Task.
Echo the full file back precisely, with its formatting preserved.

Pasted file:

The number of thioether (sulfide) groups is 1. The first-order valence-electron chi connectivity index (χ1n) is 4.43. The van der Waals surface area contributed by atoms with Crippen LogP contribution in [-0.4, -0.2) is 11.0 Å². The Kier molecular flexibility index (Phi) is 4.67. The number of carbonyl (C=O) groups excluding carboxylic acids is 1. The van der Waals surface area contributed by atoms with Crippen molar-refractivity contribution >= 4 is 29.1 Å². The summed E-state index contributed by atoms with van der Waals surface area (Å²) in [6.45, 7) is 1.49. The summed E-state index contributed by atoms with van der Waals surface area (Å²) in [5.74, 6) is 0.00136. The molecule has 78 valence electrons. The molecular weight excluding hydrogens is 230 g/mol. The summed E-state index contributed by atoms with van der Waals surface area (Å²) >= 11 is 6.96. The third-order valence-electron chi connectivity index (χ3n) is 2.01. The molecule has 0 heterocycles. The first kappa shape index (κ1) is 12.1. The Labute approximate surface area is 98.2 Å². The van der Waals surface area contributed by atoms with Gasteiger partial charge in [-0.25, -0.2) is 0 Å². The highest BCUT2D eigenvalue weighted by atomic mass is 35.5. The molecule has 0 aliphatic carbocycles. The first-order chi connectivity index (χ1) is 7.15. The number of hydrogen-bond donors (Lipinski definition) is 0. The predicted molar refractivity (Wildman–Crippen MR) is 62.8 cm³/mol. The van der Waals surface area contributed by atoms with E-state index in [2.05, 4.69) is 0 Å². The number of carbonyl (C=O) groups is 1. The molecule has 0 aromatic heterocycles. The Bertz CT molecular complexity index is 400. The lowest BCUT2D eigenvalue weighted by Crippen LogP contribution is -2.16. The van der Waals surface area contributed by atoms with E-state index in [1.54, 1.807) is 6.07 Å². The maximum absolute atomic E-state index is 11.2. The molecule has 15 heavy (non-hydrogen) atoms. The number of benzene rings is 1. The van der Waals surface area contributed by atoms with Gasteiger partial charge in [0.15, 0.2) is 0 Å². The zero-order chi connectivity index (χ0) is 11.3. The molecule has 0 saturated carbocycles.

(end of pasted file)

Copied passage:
The number of thioether (sulfide) groups is 1. The first-order valence-electron chi connectivity index (χ1n) is 4.43. The van der Waals surface area contributed by atoms with Crippen LogP contribution in [-0.4, -0.2) is 11.0 Å². The Kier molecular flexibility index (Phi) is 4.67. The number of carbonyl (C=O) groups excluding carboxylic acids is 1. The van der Waals surface area contributed by atoms with Crippen molar-refractivity contribution >= 4 is 29.1 Å². The summed E-state index contributed by atoms with van der Waals surface area (Å²) in [6.45, 7) is 1.49. The summed E-state index contributed by atoms with van der Waals surface area (Å²) in [5.74, 6) is 0.00136. The molecule has 78 valence electrons. The molecular weight excluding hydrogens is 230 g/mol. The summed E-state index contributed by atoms with van der Waals surface area (Å²) >= 11 is 6.96. The third-order valence-electron chi connectivity index (χ3n) is 2.01. The molecule has 0 heterocycles. The first kappa shape index (κ1) is 12.1. The Labute approximate surface area is 98.2 Å². The van der Waals surface area contributed by atoms with Gasteiger partial charge in [-0.25, -0.2) is 0 Å². The highest BCUT2D eigenvalue weighted by atomic mass is 35.5. The molecule has 0 aliphatic carbocycles. The first-order chi connectivity index (χ1) is 7.15. The number of hydrogen-bond donors (Lipinski definition) is 0. The predicted molar refractivity (Wildman–Crippen MR) is 62.8 cm³/mol. The van der Waals surface area contributed by atoms with E-state index in [2.05, 4.69) is 0 Å². The number of carbonyl (C=O) groups is 1. The molecule has 0 aromatic heterocycles. The Bertz CT molecular complexity index is 400. The lowest BCUT2D eigenvalue weighted by Crippen LogP contribution is -2.16. The van der Waals surface area contributed by atoms with E-state index in [1.54, 1.807) is 6.07 Å². The maximum absolute atomic E-state index is 11.2. The molecule has 15 heavy (non-hydrogen) atoms. The number of benzene rings is 1. The van der Waals surface area contributed by atoms with Gasteiger partial charge in [0.15, 0.2) is 0 Å². The zero-order chi connectivity index (χ0) is 11.3. The molecule has 0 saturated carbocycles.